Do you believe your entire team trusts you? How do you know? If you could increase their trust level, would it increase business performance? If you pay attention, you will notice that you expect everyone to trust you all the time while you give only varying degrees of trust to everyone else. Interestingly, your team operates with the same principles. The higher up you are in the organization, the closer people watch your actions, looking for reasons not to trust you. To make matters worse, we all unintentionally do things that cause people to not trust us. Rather than remember all the times you did things to build trust, your team remembers the one time you destroyed it.
The feeling of having or not having trust affects behavior, critical thinking, creativity, speed, likeability, energy, and overall happiness. In other words, the trust levels in your organization may be dramatically affecting your culture or harmony, employee engagement, and employee retention, and if you have problems in those areas then I am certain you cannot be maximizing growth and profits.
Imagine that you are playing basketball. It’s the fourth quarter with 30 seconds left on the clock, and you are down one point. It is critical that you can count on the other members of the team. Envision a team where you can count on every player’s ability to make that final shot versus a team where you do not have confidence in anyone to make the final shot. And if you need to stop the opponent from scoring before you get the chance to take that final shot, you must be able to depend on your team to play tough defense and get the ball back. If trust-building issues are not dealt with, you cannot maximize the performance of your organization.
“Trust” starts with the premise that one’s peers’ intentions are good, and that there is no reason to be careful around group members. Once trust has been broken, its absence is hard to overcome.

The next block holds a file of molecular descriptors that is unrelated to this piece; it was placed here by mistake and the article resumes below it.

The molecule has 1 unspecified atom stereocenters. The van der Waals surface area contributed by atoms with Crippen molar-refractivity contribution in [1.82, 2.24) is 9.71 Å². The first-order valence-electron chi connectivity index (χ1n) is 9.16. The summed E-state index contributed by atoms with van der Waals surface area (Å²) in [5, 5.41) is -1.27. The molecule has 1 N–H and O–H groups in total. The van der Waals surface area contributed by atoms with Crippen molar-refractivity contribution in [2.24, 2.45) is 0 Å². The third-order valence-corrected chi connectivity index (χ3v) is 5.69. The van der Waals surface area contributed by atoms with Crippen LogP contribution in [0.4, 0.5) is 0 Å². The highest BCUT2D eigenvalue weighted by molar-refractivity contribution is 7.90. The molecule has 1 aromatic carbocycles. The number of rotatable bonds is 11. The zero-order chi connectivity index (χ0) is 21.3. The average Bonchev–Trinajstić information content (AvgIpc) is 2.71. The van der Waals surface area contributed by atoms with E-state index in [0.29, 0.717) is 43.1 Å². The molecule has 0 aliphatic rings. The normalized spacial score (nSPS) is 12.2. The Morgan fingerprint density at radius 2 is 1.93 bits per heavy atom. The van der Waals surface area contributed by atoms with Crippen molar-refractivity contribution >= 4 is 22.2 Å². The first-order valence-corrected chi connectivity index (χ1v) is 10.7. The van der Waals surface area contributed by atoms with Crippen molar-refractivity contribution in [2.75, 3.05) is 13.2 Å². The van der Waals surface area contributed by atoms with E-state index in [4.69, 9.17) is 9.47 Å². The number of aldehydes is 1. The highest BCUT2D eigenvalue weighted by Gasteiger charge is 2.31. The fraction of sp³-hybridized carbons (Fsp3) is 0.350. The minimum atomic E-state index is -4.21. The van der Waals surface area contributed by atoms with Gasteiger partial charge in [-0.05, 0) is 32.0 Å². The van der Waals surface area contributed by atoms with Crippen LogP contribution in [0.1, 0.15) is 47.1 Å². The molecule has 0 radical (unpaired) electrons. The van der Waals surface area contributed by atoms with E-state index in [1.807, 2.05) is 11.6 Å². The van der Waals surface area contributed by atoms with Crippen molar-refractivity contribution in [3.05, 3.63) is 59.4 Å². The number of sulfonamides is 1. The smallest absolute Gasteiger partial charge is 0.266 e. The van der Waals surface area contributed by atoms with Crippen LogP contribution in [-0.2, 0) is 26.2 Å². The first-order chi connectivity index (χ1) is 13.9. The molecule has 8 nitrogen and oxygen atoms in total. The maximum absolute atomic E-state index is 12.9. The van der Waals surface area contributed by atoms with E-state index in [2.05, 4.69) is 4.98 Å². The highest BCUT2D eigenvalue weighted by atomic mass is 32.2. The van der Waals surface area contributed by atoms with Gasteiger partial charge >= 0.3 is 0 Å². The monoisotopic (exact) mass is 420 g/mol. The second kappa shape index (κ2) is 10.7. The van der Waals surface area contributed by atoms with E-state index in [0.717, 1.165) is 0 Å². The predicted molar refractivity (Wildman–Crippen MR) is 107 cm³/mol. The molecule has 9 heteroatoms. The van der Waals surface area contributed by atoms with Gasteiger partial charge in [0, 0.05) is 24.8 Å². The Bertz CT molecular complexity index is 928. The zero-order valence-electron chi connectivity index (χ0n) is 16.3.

In most teams, too much time and energy – and too many good ideas – are wasted trying to protect one’s reputation by managing behaviors, comments, and interactions because of a lack of trust that was created in previous interactions. People are reluctant to ask for help and to offer assistance to others, causing lower morale and unwanted turnover.
In addition, absence of trust in others causes people to create poor work behaviors. Instead of addressing the trust issue, they choose to do things themselves instead of delegating. Or, when others display a behavior they do not like or seem to not be delivering on promises, they take work away instead of addressing the issue at hand. Worse, they may even set lower goals so that they know they can achieve them without the assistance of others.
You obviously cannot assume everyone trusts you equally. A great way to find out is to survey your people. I am a big fan of Pat Lencioni’s Five Dysfunctions of a Team Survey, which has five questions to evaluate how much team members trust each other. Here is a sample question from that survey to help you determine whether you team members trust you. For each of these statements, how would rate your relationship with an individual team member and their relationship to you (the rating system is (1 = never, 2 = rarely, 3 = sometimes, 4 = usually, 5 = always):
Call Howard Shore for a FREE consultation at [phone link=”true”] or send us a message to see how an executive business coach can help you run a more effective business or become a more effective leader.